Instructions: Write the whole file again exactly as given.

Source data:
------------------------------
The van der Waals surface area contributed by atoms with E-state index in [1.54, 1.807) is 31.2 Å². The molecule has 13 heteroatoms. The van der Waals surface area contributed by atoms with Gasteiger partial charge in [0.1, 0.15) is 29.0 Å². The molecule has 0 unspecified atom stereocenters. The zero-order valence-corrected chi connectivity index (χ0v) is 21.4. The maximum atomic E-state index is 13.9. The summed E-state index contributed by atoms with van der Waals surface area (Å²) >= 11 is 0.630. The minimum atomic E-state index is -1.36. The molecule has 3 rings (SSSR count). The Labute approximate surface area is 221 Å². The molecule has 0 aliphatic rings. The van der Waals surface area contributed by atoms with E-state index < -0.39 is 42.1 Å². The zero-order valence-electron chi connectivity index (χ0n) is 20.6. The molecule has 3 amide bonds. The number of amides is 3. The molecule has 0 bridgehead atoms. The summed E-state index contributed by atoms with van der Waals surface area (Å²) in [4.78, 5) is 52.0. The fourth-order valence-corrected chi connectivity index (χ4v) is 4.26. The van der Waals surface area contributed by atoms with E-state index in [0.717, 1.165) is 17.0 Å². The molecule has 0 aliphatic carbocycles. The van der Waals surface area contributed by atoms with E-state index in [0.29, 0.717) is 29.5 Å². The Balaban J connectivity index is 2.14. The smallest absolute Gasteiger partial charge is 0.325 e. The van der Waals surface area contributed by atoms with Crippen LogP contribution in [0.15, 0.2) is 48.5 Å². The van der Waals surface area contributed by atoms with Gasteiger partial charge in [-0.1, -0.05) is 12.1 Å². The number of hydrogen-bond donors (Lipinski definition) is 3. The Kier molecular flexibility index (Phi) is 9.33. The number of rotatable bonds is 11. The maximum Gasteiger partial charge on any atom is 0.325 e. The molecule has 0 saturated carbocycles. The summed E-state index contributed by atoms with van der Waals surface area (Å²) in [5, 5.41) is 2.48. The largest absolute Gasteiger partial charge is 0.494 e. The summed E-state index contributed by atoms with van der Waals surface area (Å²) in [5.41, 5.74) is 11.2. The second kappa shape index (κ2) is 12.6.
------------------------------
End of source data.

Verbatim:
The van der Waals surface area contributed by atoms with E-state index in [1.54, 1.807) is 31.2 Å². The molecule has 13 heteroatoms. The van der Waals surface area contributed by atoms with Gasteiger partial charge in [0.1, 0.15) is 29.0 Å². The molecule has 0 unspecified atom stereocenters. The zero-order valence-corrected chi connectivity index (χ0v) is 21.4. The maximum atomic E-state index is 13.9. The summed E-state index contributed by atoms with van der Waals surface area (Å²) >= 11 is 0.630. The minimum atomic E-state index is -1.36. The molecule has 3 rings (SSSR count). The Labute approximate surface area is 221 Å². The molecule has 0 aliphatic rings. The van der Waals surface area contributed by atoms with E-state index < -0.39 is 42.1 Å². The zero-order valence-electron chi connectivity index (χ0n) is 20.6. The molecule has 3 amide bonds. The number of amides is 3. The molecule has 0 bridgehead atoms. The summed E-state index contributed by atoms with van der Waals surface area (Å²) in [4.78, 5) is 52.0. The fourth-order valence-corrected chi connectivity index (χ4v) is 4.26. The van der Waals surface area contributed by atoms with E-state index in [0.717, 1.165) is 17.0 Å². The molecule has 0 aliphatic carbocycles. The van der Waals surface area contributed by atoms with E-state index in [0.29, 0.717) is 29.5 Å². The Balaban J connectivity index is 2.14. The smallest absolute Gasteiger partial charge is 0.325 e. The van der Waals surface area contributed by atoms with Crippen LogP contribution in [0.15, 0.2) is 48.5 Å². The van der Waals surface area contributed by atoms with Gasteiger partial charge in [-0.1, -0.05) is 12.1 Å². The number of hydrogen-bond donors (Lipinski definition) is 3. The Kier molecular flexibility index (Phi) is 9.33. The number of rotatable bonds is 11. The maximum Gasteiger partial charge on any atom is 0.325 e. The molecule has 0 saturated carbocycles. The summed E-state index contributed by atoms with van der Waals surface area (Å²) in [5, 5.41) is 2.48. The largest absolute Gasteiger partial charge is 0.494 e. The summed E-state index contributed by atoms with van der Waals surface area (Å²) in [5.41, 5.74) is 11.2. The second kappa shape index (κ2) is 12.6.